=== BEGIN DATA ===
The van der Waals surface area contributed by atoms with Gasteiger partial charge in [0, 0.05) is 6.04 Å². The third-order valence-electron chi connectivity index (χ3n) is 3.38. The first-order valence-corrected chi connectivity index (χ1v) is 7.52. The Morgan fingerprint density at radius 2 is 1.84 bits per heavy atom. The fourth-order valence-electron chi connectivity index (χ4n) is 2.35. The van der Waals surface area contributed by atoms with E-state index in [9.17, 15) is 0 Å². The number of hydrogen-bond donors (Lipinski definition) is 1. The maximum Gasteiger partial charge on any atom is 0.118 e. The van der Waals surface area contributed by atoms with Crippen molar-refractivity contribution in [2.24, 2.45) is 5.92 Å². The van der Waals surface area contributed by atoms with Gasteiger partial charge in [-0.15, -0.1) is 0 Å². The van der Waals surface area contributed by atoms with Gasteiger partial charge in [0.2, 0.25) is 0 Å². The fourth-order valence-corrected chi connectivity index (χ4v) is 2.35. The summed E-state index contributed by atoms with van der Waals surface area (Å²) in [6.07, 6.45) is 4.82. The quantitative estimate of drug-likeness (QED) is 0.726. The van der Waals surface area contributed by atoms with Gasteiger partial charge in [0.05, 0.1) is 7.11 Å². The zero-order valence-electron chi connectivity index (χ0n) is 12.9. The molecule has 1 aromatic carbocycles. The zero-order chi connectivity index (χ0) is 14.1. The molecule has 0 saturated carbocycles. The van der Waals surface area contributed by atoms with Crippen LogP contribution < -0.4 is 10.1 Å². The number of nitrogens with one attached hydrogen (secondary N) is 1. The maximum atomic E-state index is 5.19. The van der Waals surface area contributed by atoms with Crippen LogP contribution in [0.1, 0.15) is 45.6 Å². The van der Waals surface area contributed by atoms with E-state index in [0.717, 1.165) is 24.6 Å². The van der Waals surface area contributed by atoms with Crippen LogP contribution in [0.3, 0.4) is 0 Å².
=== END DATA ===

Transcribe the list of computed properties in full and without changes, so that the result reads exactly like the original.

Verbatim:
The van der Waals surface area contributed by atoms with Gasteiger partial charge in [0, 0.05) is 6.04 Å². The third-order valence-electron chi connectivity index (χ3n) is 3.38. The first-order valence-corrected chi connectivity index (χ1v) is 7.52. The Morgan fingerprint density at radius 2 is 1.84 bits per heavy atom. The fourth-order valence-electron chi connectivity index (χ4n) is 2.35. The van der Waals surface area contributed by atoms with E-state index in [9.17, 15) is 0 Å². The number of hydrogen-bond donors (Lipinski definition) is 1. The maximum Gasteiger partial charge on any atom is 0.118 e. The van der Waals surface area contributed by atoms with Crippen molar-refractivity contribution in [2.24, 2.45) is 5.92 Å². The van der Waals surface area contributed by atoms with Gasteiger partial charge in [-0.15, -0.1) is 0 Å². The van der Waals surface area contributed by atoms with Gasteiger partial charge in [0.2, 0.25) is 0 Å². The fourth-order valence-corrected chi connectivity index (χ4v) is 2.35. The summed E-state index contributed by atoms with van der Waals surface area (Å²) in [6.07, 6.45) is 4.82. The quantitative estimate of drug-likeness (QED) is 0.726. The van der Waals surface area contributed by atoms with Gasteiger partial charge in [0.05, 0.1) is 7.11 Å². The zero-order valence-electron chi connectivity index (χ0n) is 12.9. The molecule has 1 aromatic carbocycles. The zero-order chi connectivity index (χ0) is 14.1. The molecule has 0 saturated carbocycles. The van der Waals surface area contributed by atoms with Crippen LogP contribution < -0.4 is 10.1 Å². The number of nitrogens with one attached hydrogen (secondary N) is 1. The maximum atomic E-state index is 5.19. The van der Waals surface area contributed by atoms with Crippen LogP contribution in [0.1, 0.15) is 45.6 Å². The van der Waals surface area contributed by atoms with E-state index in [0.717, 1.165) is 24.6 Å². The van der Waals surface area contributed by atoms with Crippen LogP contribution in [0.3, 0.4) is 0 Å².